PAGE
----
CEA and ICERs Cost-Effectiveness Analyses compare the impact of 2 or more interventions Result is an Incremental CostEffectiveness Ratio (ICER) ICER CostB – CostA Health EffectB – Health EffectA 16

Cost-Utility Analysis A particular form of cost-effectiveness analysis Cost-Effectiveness Analysis Cost-Utility Analysis Health Effect is a Quality-Adjusted Life Year (QALY) QALY is derived from Utility 17

CEA versus CUA Both compare 2 or more interventions Method Outcome Cost-Effectiveness Cost-Utility Analysis Analysis Δ Cost / Δ Health Effect Δ Cost / Δ QALY 18

QALYs and Utilities QALY # of years of life * Utility of life Example: – # of years of life lived 5 – Utility 0.8 – QALY 5 * 0.8 4.0 19

Utilities Preference for health – Not just a measure of health! Combine: – Health state a person is in – Valuation of health state Conventionally range from 0-1 0 death 1.0 perfect health More info in an upcoming HERC lecture 20

Utility Calculations Variable Jane’s health (0-1) ) Jane’s valuation (sum to 1)) ADL 0.8 0.15 Exercise 0.2 Mental Clarity Joe’s Health (0-1) ) Joe’s valuation (sum to 1)) 0.12 0.8 0.50 0.40 0.40 0.08 0.2 0.10 0.02 0.4 0.40 0.16 0.4 0.25 0.10 Emotional well-being 0.9 0.05 0.045 0.9 0.15 0.135 Total --- 1.0 0.405 --- 1.0 0.655 21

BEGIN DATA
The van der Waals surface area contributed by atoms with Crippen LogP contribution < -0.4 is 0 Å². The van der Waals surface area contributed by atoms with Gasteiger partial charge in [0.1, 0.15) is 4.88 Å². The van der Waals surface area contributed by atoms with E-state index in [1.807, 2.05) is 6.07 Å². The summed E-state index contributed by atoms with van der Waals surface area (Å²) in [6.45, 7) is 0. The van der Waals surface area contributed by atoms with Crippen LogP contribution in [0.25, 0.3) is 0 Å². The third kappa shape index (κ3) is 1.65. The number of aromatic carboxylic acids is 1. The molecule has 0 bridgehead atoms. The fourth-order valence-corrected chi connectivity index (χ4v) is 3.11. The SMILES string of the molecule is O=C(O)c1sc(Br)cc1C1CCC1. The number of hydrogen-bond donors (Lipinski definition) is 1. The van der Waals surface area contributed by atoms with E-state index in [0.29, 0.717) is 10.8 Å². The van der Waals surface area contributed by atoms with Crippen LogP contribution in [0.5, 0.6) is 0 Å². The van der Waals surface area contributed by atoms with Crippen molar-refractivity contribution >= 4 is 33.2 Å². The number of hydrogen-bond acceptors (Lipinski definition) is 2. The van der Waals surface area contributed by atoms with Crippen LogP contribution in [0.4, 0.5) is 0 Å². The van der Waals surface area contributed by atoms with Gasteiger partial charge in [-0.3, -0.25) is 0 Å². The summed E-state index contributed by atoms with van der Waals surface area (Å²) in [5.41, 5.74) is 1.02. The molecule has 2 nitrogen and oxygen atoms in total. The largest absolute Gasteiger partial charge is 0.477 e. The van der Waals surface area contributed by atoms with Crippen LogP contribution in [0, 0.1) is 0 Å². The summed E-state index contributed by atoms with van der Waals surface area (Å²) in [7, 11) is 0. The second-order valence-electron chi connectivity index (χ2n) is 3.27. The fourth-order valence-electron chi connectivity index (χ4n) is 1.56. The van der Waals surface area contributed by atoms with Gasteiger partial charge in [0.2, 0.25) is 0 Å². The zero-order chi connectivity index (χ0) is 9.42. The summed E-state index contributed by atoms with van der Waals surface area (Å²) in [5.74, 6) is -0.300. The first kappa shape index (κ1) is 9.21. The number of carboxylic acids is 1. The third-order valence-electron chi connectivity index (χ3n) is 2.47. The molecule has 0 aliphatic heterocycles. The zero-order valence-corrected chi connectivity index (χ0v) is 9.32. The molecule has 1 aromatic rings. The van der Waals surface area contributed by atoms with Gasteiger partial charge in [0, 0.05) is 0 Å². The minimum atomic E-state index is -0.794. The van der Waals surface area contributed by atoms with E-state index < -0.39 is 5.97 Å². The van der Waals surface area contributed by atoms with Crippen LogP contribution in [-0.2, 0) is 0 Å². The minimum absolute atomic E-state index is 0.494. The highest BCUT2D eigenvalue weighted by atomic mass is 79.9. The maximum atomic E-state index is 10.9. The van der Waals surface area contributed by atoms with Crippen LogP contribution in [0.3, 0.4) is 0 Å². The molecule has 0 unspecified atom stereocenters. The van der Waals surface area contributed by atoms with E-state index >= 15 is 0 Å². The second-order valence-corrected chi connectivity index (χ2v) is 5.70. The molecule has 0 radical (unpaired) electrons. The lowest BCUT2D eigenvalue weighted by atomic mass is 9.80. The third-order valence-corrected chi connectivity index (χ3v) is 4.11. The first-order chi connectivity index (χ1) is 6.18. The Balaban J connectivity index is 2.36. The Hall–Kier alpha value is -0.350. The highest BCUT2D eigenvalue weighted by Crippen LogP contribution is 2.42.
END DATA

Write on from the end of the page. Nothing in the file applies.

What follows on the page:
Utility QALY Jane’s utility is 0.405 – Jane lives for 10 years – 0.405 * 10 4.05 QALYs – Jane lives for 12 years – 0.405 * 12 4.86 QALYs Joe’s utility is 0.655 – Joe lives for 10 years – 0.655 * 10 6.55 QALYs – Joe lives for 5 years – 0.655 * 5 3.275 QALYs 22

Advantages of Utilities/QALYs Incorporate morbidity and mortality into a single measure Allows for comparison across disparate strategies – Newborn screening versus prostate cancer treatment – Early childhood education versus community health centers 23

ICERs in a Cost-Utility Analysis ICER CostB – CostA QALYB – QALYA ICER 50,000/QALY was generally considered cost-effective – Old school of thought 24

ICERs in a CUA, Example ICER CostB – CostA QALYB – QALYA Intervention Cost QALYs Program A Program B Mobile text messaging for medication adherence Diabetes care coordinator 40,000 150,000 25 35 Cost-Effective 25

Cost saving Cost-effective cost-saving!! Cost-Saving Cost-Effective Cost less, provides greater health Costs more, provides proportionally more health Costs less, provides proportionally less health 26

Cost-Effective Cost-Effective: - Program B costs more than Program A, but Program B provides proportionally more health benefit than Program A Proportional? – ICER is Willingness to Pay Threshold 27

Willingness to Pay (WTP) U.S. – 50,000/QALY often used – Willing to pay up to 50,000 for one additional QALY Arbitrary, heavily criticized – Not an empirically-derived threshold 28

Thresholds for WTP Panel on Cost-Effectiveness in Health and Medicine does not endorse any WTP threshold Recommend to compare your results to a range of thresholds NICE (U.K.) does not have an explicit threshold for reimbursement - Recommended results are presented using WTP of 20,000 and 30,000 29